“With my faith, I can endure anything”
Sudan – is not a Christian country. In fact, 90% of the population today are Muslims. In the last few years, however, the tiny Christian flock in this Eastern Africa country has welcomed new members who have enriched the Church and Sudanese society, even if this influx has come from a tragedy obliging them to leave their countries because of an authoritarian regime.
Tens of thousands of people from Eritrea, many of whom are Christians and many Catholics, are seeking refuge in Sudan, their neighbouring country since they can no longer bear living in their own home country. “The regime in Eritrea is forcing people to serve for years, and sometimes even decades, in the army under compulsory military service. They are practically not paid and kept utterly at the mercy of the regime. It is a situation fewer and fewer people are willing to accept,” explains one of the Catholic volunteers, let’s call him Joseph to protect his identity, who takes care of the Eritrean refugees in the capital Khartoum.
Usually, Sudan is merely intended as the first stop en route to what is hoped will end in Europe. From Sudan, the journey to Libya costs approximate $2,190, a small fortune making human smugglers a little
wealthier, and from there to Italy, it will cost them just as much. But many refugees have no money to make such a trip, leaving them stuck in Sudan. Often they have to spend years in the place before they can move further. “Any idea of returning to Eritrea is unthinkable. There they will only face imprisonment or worse,” Joseph explains. “But meanwhile, life must go on. For the children especially, the years they spend here must not be wasted ones. In fact many were actually born here.”
This is just one reason why the international Catholic pastoral charity Aid to the Church in Need (ACN) is supporting a school which is attended by some 1,200 children. “The people want their children to have a solid education, and they also want them to be brought up and instructed in the Christian Faith. In this way the children will be at less risk of losing their Christian roots and at the same time they will have the possibility of a future,” explains Christine du Coudray-Wiehe, the head of ACN’s project section that deals with Sudan. “The Eritrean refugees in Sudan have a very difficult time of it. They have fled a totalitarian regime in their own home country, and ended up living in an Islamist regime. We want to stand by them and help them by supporting their children and help them to grow in the Catholic Faith.”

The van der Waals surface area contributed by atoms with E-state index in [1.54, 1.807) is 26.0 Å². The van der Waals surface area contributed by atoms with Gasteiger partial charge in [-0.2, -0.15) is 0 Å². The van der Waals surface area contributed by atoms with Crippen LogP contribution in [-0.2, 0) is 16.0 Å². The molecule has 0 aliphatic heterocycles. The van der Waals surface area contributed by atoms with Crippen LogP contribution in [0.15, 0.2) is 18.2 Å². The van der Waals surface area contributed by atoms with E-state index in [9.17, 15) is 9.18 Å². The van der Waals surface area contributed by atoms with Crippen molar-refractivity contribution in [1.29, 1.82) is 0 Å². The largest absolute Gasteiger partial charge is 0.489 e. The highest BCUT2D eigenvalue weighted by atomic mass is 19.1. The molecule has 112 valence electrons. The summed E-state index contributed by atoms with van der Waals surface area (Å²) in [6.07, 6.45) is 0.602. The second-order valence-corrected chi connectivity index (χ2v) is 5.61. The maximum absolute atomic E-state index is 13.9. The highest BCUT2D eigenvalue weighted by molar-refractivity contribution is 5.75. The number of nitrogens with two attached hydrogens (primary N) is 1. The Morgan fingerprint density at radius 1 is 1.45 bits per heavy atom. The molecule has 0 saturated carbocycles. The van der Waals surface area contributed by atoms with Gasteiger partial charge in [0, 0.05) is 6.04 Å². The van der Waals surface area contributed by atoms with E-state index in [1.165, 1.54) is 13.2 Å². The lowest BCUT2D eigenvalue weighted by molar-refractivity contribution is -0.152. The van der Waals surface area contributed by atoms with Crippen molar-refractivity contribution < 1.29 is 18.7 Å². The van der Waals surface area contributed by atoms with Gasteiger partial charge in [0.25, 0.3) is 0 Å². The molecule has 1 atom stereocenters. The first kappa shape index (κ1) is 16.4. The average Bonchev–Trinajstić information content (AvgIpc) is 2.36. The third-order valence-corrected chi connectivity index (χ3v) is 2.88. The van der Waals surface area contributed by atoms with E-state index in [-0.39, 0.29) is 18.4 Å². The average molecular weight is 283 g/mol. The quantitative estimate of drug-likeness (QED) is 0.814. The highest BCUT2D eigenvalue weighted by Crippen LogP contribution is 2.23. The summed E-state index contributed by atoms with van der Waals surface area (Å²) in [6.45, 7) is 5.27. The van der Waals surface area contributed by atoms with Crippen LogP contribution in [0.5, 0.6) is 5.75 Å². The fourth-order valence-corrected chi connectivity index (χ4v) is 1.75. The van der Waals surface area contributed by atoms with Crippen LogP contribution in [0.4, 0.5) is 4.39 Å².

A dream of coming to Canada
ACN is helping to pay the cost of schoolbooks and teachers’ salaries, as well as the cost of food for the students themselves. More often than not their families have very little money to help pay for their children‘s schooling. Employers give priority to the Sudanese, so most of the Eritreans struggle to make ends meet in the black economy. They save up every possible penny in the hope of being able to pay for the journey to Europe or some other Western nation. Not one of them wants to stay on in Sudan.
“Our people are so afraid of the police,” Joseph adds. “We Christians are helpless and at their mercy.” Moreover, it is true that many of the refugees repeatedly fall victim to oppression by the police. “Sometimes the police imprison our people and will only set them free on payment of a ransom.” And he tells us how, when this happens, the people willingly put together what little money they have in order to help their brothers and sisters in need. “Our people have a strong faith. It gives them the strength to endure everything that happens here.”
Undoubtedly, these refugee families have to endure a great deal. Close to the Eritrean church in one of the poorest suburbs of the city, we visit the family of Isaias, who live in one room in a corrugated steel roofed hut. Here, in this one room, the lives of his family of five play out. “Here is where we sleep, here we cook, here we eat, here is where our children play,” the father of the family explains. They offer us lemonade and sweets, as with typical generosity they share what little they have. The father of this family served for years in the Eritrean army before deciding a few years ago to leave his homeland, because he could see no hope either for himself or for his children. “We would like to go to Canada,” he explains. Asked if he is not afraid of travelling to this distant foreign land, he responds energetically, “With my faith and my Church I am not afraid of anything!”
Aid to the Church in Need supported projects in Sudan to a total value of 633,079 dollars in 2016.
Text by Oliver Maksan, for ACN International
Adapted by Amanda Griffin, ACN Canada